You could perhaps explain it with Newton's law: F=ma
Where:
- F: Force in Newtons
- m: Mass in kilograms
- a: acceleration in m/s
- g: the acceleration due to gravity that we find at the surface of the Earth (about 9.8 m/s)
If you have an object of mass m
_{1} sitting on the ground, it exerts a force of F
_{1} =m
_{1}g Newtons.
This applies if the mass m
_{1} is 1g, 1 kg or 1 ton(ne).
If you now drop this object of mass m
_{1} down a hole in the ground, you could imagine the object being subject to a gravitational force F
_{1}.
Rearranging the equation F=ma, you find that the acceleration of the object is now a=F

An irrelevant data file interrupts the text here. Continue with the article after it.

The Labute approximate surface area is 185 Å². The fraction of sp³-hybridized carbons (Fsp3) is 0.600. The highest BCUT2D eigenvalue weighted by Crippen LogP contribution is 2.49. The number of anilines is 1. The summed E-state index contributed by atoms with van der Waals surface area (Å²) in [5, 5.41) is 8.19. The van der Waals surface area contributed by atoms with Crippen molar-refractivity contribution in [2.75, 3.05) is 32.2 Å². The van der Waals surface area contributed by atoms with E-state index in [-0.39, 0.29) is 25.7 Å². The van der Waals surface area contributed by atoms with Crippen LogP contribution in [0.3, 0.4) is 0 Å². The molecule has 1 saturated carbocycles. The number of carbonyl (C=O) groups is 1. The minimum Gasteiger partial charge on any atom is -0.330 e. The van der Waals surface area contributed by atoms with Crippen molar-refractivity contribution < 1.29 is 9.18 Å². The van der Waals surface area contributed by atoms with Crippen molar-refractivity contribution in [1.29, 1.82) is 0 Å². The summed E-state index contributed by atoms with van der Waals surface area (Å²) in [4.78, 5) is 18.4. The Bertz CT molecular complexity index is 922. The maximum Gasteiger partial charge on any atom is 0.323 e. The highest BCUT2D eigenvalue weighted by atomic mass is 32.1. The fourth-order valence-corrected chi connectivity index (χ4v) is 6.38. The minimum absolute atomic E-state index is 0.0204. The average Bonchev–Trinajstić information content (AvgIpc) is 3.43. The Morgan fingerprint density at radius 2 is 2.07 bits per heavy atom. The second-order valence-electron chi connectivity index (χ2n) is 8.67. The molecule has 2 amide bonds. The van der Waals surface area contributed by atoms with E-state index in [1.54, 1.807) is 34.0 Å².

_{1}/m
_{1} = g = 9.8m/s
It may seem like a circular argument, but this says that regardless of whether the object is 1g, 1 kg or 1 ton(ne), it will accelerate downwards at about 9.8m/s (...in a vacuum, near the Earth's surface).
In physics, there are several types of mass (the above description referred to "passive gravitational mass" and "inertial mass"), which always seem to be identical when we compare them, but nobody is
totally sure why.
See:
https://en.wikipedia.org/wiki/Mass#Inertial_vs._gravitational_mass